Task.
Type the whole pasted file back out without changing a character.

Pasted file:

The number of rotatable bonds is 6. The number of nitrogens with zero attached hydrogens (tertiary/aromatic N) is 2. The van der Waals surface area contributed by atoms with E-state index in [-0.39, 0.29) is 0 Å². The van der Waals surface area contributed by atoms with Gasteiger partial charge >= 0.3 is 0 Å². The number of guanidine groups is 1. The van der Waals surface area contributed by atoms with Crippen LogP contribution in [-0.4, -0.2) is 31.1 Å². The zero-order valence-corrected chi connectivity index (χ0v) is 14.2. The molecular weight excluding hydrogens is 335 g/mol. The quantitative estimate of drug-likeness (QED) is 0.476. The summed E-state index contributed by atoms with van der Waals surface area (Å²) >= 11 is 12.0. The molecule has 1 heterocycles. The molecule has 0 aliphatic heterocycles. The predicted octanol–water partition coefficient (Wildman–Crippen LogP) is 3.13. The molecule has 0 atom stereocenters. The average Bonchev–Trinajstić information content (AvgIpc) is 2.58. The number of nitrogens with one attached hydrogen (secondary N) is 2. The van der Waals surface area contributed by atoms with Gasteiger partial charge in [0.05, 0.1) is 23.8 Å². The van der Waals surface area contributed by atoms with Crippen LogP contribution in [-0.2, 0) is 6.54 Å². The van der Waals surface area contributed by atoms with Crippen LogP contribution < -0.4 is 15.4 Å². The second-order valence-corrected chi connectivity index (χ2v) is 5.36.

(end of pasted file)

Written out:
The number of rotatable bonds is 6. The number of nitrogens with zero attached hydrogens (tertiary/aromatic N) is 2. The van der Waals surface area contributed by atoms with E-state index in [-0.39, 0.29) is 0 Å². The van der Waals surface area contributed by atoms with Gasteiger partial charge >= 0.3 is 0 Å². The number of guanidine groups is 1. The van der Waals surface area contributed by atoms with Crippen LogP contribution in [-0.4, -0.2) is 31.1 Å². The zero-order valence-corrected chi connectivity index (χ0v) is 14.2. The molecular weight excluding hydrogens is 335 g/mol. The quantitative estimate of drug-likeness (QED) is 0.476. The summed E-state index contributed by atoms with van der Waals surface area (Å²) >= 11 is 12.0. The molecule has 1 heterocycles. The molecule has 0 aliphatic heterocycles. The predicted octanol–water partition coefficient (Wildman–Crippen LogP) is 3.13. The molecule has 0 atom stereocenters. The average Bonchev–Trinajstić information content (AvgIpc) is 2.58. The number of nitrogens with one attached hydrogen (secondary N) is 2. The van der Waals surface area contributed by atoms with Gasteiger partial charge in [0.05, 0.1) is 23.8 Å². The van der Waals surface area contributed by atoms with Crippen LogP contribution in [-0.2, 0) is 6.54 Å². The van der Waals surface area contributed by atoms with Crippen LogP contribution < -0.4 is 15.4 Å². The second-order valence-corrected chi connectivity index (χ2v) is 5.36.